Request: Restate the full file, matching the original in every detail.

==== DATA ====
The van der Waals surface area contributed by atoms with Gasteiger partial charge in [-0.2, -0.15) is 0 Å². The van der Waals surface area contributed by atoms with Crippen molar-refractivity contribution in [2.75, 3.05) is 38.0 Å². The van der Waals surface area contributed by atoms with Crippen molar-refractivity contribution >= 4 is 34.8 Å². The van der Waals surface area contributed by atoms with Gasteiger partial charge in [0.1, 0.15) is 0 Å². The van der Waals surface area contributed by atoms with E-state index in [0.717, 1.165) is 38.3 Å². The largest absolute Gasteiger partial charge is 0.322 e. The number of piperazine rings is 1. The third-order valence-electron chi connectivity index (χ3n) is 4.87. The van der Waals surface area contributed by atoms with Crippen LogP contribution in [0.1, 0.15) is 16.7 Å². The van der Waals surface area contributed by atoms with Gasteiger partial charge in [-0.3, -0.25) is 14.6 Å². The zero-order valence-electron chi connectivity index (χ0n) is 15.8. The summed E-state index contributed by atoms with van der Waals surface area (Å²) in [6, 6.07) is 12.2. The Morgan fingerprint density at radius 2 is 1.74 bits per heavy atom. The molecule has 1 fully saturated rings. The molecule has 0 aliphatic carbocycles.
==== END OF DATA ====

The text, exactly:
The van der Waals surface area contributed by atoms with Gasteiger partial charge in [-0.2, -0.15) is 0 Å². The van der Waals surface area contributed by atoms with Crippen molar-refractivity contribution in [2.75, 3.05) is 38.0 Å². The van der Waals surface area contributed by atoms with Crippen molar-refractivity contribution >= 4 is 34.8 Å². The van der Waals surface area contributed by atoms with Gasteiger partial charge in [0.1, 0.15) is 0 Å². The van der Waals surface area contributed by atoms with E-state index in [0.717, 1.165) is 38.3 Å². The largest absolute Gasteiger partial charge is 0.322 e. The number of piperazine rings is 1. The third-order valence-electron chi connectivity index (χ3n) is 4.87. The van der Waals surface area contributed by atoms with Crippen LogP contribution in [0.1, 0.15) is 16.7 Å². The van der Waals surface area contributed by atoms with Gasteiger partial charge in [-0.3, -0.25) is 14.6 Å². The zero-order valence-electron chi connectivity index (χ0n) is 15.8. The summed E-state index contributed by atoms with van der Waals surface area (Å²) in [6, 6.07) is 12.2. The Morgan fingerprint density at radius 2 is 1.74 bits per heavy atom. The molecule has 1 fully saturated rings. The molecule has 0 aliphatic carbocycles.